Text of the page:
The Better Way to Build a Sales Team

Author: 
Paul Nolan

How do you put together a winning team?
The question is asked in all facets of life — sports, business, education, government, even in marriage and families. Leaders are asked to raise the performance of those around them, but the reality is not everyone is up to the challenge. By definition, teams have middle performers and, depending upon how forgiving management is, even low performers.

However, in today’s competitive business environment, companies can’t afford to field a mediocre team for long. We asked veteran B2B sales managers, consultants and coaches how best to build and sustain a high-performing sales team with a clear understanding that a company’s success relies on a lot more than it sales personnel. Everything starts with a strong product or service. Consumer companies like Apple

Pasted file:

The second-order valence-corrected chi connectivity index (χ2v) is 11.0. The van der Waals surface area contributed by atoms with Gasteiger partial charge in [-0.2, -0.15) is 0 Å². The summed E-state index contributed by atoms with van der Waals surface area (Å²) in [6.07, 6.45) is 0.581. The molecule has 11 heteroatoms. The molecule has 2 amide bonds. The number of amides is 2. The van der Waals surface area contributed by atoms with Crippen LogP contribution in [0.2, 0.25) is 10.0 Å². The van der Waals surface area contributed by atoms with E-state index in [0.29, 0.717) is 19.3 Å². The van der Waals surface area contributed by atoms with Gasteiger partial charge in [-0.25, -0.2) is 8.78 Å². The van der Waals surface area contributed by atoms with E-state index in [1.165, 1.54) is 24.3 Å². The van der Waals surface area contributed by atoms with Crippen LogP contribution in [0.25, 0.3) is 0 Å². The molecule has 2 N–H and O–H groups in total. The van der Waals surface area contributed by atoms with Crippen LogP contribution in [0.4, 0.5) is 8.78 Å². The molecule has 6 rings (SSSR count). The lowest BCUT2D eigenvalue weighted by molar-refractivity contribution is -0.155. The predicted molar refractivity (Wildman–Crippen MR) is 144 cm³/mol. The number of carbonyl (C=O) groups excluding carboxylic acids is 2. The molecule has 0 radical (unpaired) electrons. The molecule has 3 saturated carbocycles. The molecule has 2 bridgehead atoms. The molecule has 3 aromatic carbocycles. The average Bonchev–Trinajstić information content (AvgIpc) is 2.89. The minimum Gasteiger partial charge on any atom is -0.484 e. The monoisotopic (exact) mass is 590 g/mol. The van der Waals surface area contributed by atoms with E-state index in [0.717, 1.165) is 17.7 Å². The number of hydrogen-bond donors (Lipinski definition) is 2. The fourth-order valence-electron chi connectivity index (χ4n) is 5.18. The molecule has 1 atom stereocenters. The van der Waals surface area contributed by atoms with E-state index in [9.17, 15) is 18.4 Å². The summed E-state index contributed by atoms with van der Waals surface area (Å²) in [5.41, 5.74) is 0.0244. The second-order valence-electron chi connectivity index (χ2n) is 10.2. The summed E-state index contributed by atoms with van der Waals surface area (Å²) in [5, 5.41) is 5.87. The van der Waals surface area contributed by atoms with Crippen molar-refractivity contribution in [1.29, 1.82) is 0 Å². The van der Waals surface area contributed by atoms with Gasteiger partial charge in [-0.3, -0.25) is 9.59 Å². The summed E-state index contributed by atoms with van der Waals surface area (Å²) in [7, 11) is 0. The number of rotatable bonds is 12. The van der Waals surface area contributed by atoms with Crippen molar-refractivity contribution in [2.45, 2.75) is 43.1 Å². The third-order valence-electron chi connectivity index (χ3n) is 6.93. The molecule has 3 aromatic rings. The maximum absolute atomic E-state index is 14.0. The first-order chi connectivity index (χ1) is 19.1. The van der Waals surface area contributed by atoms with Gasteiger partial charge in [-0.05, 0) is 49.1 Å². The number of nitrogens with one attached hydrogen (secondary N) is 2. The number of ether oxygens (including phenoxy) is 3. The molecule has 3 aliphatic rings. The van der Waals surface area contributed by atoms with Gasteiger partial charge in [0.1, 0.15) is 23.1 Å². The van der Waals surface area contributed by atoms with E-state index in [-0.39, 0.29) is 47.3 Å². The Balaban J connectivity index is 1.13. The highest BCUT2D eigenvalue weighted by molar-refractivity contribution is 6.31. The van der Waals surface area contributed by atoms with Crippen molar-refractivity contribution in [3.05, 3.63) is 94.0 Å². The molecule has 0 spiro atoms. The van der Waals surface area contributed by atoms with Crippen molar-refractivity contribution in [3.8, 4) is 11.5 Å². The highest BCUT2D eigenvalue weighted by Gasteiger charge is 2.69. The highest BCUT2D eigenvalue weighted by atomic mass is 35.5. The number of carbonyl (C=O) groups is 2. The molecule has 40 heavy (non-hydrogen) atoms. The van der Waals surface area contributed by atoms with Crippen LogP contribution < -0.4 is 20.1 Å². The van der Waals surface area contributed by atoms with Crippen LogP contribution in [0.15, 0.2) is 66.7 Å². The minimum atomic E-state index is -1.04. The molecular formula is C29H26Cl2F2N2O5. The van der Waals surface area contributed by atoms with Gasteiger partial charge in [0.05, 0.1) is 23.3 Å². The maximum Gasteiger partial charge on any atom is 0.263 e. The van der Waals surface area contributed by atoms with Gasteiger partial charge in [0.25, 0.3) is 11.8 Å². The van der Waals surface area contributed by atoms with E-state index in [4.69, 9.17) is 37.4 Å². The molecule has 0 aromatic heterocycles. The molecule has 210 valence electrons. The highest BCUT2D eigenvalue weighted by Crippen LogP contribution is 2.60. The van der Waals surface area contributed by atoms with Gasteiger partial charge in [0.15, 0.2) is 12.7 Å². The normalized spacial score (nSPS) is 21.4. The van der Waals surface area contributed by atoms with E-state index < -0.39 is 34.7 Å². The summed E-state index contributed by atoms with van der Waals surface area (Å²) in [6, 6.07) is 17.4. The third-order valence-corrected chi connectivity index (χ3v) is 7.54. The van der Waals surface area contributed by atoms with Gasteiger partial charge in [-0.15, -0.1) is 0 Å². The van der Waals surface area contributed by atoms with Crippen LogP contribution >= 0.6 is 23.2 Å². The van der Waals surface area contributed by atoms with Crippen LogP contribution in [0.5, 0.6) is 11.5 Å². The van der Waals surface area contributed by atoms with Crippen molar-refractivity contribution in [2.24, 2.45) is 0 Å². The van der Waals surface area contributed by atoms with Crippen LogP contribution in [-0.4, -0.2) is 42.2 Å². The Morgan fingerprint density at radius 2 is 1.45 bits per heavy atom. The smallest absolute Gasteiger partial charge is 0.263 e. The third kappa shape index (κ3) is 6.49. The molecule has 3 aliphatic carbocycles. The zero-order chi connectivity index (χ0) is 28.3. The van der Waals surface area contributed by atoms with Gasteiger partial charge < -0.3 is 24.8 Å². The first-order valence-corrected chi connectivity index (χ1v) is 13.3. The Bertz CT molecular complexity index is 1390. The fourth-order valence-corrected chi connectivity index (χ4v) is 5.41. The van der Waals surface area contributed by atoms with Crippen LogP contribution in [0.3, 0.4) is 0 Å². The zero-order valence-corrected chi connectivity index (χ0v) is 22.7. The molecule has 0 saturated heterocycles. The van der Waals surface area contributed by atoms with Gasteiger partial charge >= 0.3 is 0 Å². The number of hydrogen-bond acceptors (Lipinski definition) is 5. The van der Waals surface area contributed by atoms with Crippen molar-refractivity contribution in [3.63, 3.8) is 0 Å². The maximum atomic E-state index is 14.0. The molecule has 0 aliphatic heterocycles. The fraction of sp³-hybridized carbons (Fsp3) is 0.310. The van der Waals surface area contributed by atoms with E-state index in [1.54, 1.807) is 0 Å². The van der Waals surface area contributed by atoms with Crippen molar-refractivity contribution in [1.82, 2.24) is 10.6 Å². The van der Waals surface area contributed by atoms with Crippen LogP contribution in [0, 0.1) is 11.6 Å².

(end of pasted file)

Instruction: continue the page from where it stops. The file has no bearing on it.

have proven if you have that, you can charge a premium.

But eventually, someone has to make a sale. Fielding a consistently strong sales team — let’s say the revenue-producing equivalent of the New England Patriots — requires smart hiring, efficient and effective onboarding, and a proven record of retaining top performers. How is that done? It’s complicated.
As with the NFL, you can study top-performing teams for a dozen or more years and still not be able to mimic their success.

There are intangibles, to be sure, but there are identifiable strategies as well. Because the most consistent answer we received regarded how to keep top teams together, we’ll start there.

Stars like stars

One thing we heard repeatedly from those we spoke with is that high-performers like working with other high-performers.

“The best thing you can do to retain good reps is to have a winning company,” says Manny Medina, CEO and founder of Outreach, a Seattle-based provider of a sales engagement platform. “All you need is one B player and you have a cancer.
I am not devaluing the importance of compensation, but all else being equal, you need to have a winning mentality as a team. The last thing you want is a rep who feels he is dragging your team along. That is why great reps quit.”